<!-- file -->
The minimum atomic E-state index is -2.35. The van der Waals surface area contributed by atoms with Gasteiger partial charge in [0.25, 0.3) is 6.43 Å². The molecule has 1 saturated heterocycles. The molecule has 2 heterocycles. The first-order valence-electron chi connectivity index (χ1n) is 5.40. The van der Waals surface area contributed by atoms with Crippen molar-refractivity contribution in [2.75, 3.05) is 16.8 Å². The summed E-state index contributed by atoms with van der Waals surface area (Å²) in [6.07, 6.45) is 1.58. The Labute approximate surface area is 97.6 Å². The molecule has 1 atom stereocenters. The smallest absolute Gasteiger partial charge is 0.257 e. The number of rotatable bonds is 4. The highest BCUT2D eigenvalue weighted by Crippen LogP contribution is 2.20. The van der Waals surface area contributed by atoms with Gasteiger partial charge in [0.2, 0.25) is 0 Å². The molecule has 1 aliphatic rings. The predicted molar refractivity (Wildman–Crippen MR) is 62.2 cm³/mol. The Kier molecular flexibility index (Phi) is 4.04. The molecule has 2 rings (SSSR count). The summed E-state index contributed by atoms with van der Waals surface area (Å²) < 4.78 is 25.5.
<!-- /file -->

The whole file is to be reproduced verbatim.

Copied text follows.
The minimum atomic E-state index is -2.35. The van der Waals surface area contributed by atoms with Gasteiger partial charge in [0.25, 0.3) is 6.43 Å². The molecule has 1 saturated heterocycles. The molecule has 2 heterocycles. The first-order valence-electron chi connectivity index (χ1n) is 5.40. The van der Waals surface area contributed by atoms with Crippen molar-refractivity contribution in [2.75, 3.05) is 16.8 Å². The summed E-state index contributed by atoms with van der Waals surface area (Å²) in [6.07, 6.45) is 1.58. The Labute approximate surface area is 97.6 Å². The molecule has 1 atom stereocenters. The smallest absolute Gasteiger partial charge is 0.257 e. The number of rotatable bonds is 4. The highest BCUT2D eigenvalue weighted by Crippen LogP contribution is 2.20. The van der Waals surface area contributed by atoms with Gasteiger partial charge in [0.2, 0.25) is 0 Å². The molecule has 1 aliphatic rings. The predicted molar refractivity (Wildman–Crippen MR) is 62.2 cm³/mol. The Kier molecular flexibility index (Phi) is 4.04. The molecule has 2 rings (SSSR count). The summed E-state index contributed by atoms with van der Waals surface area (Å²) < 4.78 is 25.5.